• The economics of big time college sports

    The role of money in big time college sports and what that says about the relationship between academics, amateurism and exploitation has been much discussed since Taylor Branch’s essay in the Atlantic Monthly.

    I agree with Harold Pollack that some of the moralistic rhetoric used to discuss this issue is not only over the top, but it diverts attention from understanding the incentives that have produced the current system.  My colleague at Duke, Charlie Clotfelter has a great book, Big Time Sports in American Universities that anyone interested in the economics of sports and/or the modern university should read. Charlie focuses on the incentives that have lead honorable academic leaders to not only accept, but to construct the system that now exists.  In short, there are costs and benefits of big time college sports that he carefully and dispassionately lays out. In doing so, he provides a far more sober account of how hard it will be to change the current system.

    I was on Duke’s academic council last year, and the meeting where Charlie presented to this faculty group was easily the most interesting and produced some of the most divergent perspectives.  The example of the University of North Carolina’s $77 million expansion of its football stadium during a budgetary downturn was mentioned, and Charlie turned us away from the simplistic answers (they could have spent the $77 million on hiring new faculty and investing in the library) toward the more complicated truth: the money wouldn’t have been given for the library. And in the long run, such an expenditure could expand general giving to the University as the connection between wealthy alums and their school are deepened.

    A few weeks ago, I was reminded of his words about sports connecting alums to their school when I took my boys to a football game in Kenan Stadium on UNC’s campus (my alma mater; 3 times!; I would be nothing without what UNC has done for me).  As we walked in, the new stadium expansion was a bit jarring. However, when the Tar Heel players ran out of the tunnel to begin the game led by the captain carrying the American flag, I got goose bumps just like I always do.

    Growing up, UNC was my dream school and it was the only place to which I applied. That dream was first born about 35 Falls ago, the first time I saw a football game in a much smaller Kenan Stadium.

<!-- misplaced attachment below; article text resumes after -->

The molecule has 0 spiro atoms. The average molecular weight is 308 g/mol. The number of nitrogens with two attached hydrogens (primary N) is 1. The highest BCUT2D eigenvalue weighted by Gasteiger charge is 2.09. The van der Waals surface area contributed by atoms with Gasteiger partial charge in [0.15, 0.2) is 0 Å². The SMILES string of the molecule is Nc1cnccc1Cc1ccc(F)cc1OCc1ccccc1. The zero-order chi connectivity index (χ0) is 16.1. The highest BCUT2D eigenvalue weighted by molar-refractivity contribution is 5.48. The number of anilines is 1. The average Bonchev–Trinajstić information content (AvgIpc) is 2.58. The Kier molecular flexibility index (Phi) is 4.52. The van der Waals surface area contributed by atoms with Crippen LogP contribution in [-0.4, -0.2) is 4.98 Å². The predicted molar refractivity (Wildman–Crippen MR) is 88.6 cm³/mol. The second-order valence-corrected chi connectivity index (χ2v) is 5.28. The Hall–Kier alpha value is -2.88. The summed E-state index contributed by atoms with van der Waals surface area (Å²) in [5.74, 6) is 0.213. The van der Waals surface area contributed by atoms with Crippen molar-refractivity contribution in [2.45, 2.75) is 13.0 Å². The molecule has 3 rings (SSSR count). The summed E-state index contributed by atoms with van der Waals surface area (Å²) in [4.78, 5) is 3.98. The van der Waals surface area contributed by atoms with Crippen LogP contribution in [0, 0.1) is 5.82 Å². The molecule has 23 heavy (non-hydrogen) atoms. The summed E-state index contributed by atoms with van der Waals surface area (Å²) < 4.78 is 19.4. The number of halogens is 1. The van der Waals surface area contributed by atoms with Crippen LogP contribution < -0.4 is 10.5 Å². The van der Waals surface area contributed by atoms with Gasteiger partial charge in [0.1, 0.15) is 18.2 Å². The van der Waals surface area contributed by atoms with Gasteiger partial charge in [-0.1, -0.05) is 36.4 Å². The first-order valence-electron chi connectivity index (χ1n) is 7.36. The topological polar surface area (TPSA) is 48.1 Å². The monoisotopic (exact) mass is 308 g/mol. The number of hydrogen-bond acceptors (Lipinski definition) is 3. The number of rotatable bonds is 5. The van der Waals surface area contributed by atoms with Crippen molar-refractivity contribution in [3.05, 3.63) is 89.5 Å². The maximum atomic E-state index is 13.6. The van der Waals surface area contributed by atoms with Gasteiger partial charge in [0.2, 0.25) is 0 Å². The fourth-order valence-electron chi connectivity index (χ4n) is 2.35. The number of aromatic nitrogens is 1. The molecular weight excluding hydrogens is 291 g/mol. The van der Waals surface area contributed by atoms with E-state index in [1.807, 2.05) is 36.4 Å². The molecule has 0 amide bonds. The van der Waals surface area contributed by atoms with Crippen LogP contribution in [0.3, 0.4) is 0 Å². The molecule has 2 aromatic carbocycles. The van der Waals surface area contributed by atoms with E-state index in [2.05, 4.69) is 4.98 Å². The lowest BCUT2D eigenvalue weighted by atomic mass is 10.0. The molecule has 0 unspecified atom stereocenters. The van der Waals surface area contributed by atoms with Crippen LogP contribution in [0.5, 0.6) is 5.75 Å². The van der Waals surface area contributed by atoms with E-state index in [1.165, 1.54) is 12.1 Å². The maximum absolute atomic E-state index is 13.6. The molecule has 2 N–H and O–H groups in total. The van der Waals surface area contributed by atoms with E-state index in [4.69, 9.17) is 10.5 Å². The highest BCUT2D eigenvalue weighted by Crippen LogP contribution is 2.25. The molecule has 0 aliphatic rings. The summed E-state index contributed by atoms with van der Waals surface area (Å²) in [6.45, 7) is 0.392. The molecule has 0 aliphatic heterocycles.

update: I had the name of the publication in which the essay appeared wrong; now fixed. Taylor Branch has a new book The Cartel from which the essay was excerpted.

     

    Share
    Comments closed
     
    • I think you mean Taylor’s Atlantic essay which is excerpted from his book, The Cartel.

      • @Ricketts and Chaz
        fixed the post. sorry for error….I read atlantic but not new yorker so not sure why I messed that one up…also Ricketts, tough one for the Tar Heels yesterday.

    • The Branch article is in the Atlantic, not the New Yorker,

    • NIce Post

      As a UNC Ph. D. in Econ eons ago I had the same experience. In fact my wife who hates football with a passion of a thousand suns went to the games with me, for much of the same reasons as you have elucidated.

      I just don’t understand how a three time UNC grad ends up at Duke?

      If all the college athletics were run by people like Dean Smith and Coach K there wouldn’t be problem.

      • @Sid F
        my wife, whom I met at UNC says a UNC grad ends up at Duke because the checks cash….but really, I love Duke and as a lifelong North Carolinian have come to understand the North Carolina nature of the Duke story. Duke is not so good at telling this story to our detriment. I spend a fair amount of time recruiting kids from NC to come to Duke via the scholarship I direct and enjoy doing this. Regarding Dean Smith and Coach K, in many ways I agree, but basketball is easier for universities because there are only 12 players, whereas I think football div I is allowed 95 scholarships and then a place like UNC will have 30+ walk ons. Sheer numbers make it harder though it is obviously not inevitable to do basketball correctly. I think Charlie C would say if enough good people are exposed to the wrong incentives, a proportion will succumb.